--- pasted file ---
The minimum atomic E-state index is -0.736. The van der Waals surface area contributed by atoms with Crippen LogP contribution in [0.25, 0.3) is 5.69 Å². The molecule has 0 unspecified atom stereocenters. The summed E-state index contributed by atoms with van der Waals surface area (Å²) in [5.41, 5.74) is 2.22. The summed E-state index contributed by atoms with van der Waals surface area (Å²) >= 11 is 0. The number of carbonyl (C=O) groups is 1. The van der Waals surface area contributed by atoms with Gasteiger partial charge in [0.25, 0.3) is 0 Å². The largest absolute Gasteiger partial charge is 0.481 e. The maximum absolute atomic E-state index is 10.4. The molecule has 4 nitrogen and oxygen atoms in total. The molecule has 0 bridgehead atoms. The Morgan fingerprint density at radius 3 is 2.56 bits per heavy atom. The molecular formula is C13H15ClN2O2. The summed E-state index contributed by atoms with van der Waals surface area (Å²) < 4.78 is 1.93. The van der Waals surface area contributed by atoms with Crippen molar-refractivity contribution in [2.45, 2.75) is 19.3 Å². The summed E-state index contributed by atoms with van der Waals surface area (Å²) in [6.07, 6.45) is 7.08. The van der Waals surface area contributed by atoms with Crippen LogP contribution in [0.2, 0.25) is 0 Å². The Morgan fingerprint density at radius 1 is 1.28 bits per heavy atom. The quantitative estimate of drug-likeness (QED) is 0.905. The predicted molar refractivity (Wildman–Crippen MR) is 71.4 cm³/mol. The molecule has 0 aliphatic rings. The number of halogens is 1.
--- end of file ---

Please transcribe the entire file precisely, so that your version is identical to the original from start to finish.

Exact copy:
The minimum atomic E-state index is -0.736. The van der Waals surface area contributed by atoms with Crippen LogP contribution in [0.25, 0.3) is 5.69 Å². The molecule has 0 unspecified atom stereocenters. The summed E-state index contributed by atoms with van der Waals surface area (Å²) in [5.41, 5.74) is 2.22. The summed E-state index contributed by atoms with van der Waals surface area (Å²) >= 11 is 0. The number of carbonyl (C=O) groups is 1. The van der Waals surface area contributed by atoms with Gasteiger partial charge in [0.25, 0.3) is 0 Å². The largest absolute Gasteiger partial charge is 0.481 e. The maximum absolute atomic E-state index is 10.4. The molecule has 4 nitrogen and oxygen atoms in total. The molecule has 0 bridgehead atoms. The Morgan fingerprint density at radius 3 is 2.56 bits per heavy atom. The molecular formula is C13H15ClN2O2. The summed E-state index contributed by atoms with van der Waals surface area (Å²) < 4.78 is 1.93. The van der Waals surface area contributed by atoms with Crippen molar-refractivity contribution in [2.45, 2.75) is 19.3 Å². The summed E-state index contributed by atoms with van der Waals surface area (Å²) in [6.07, 6.45) is 7.08. The van der Waals surface area contributed by atoms with Crippen LogP contribution in [0.2, 0.25) is 0 Å². The Morgan fingerprint density at radius 1 is 1.28 bits per heavy atom. The quantitative estimate of drug-likeness (QED) is 0.905. The predicted molar refractivity (Wildman–Crippen MR) is 71.4 cm³/mol. The molecule has 0 aliphatic rings. The number of halogens is 1.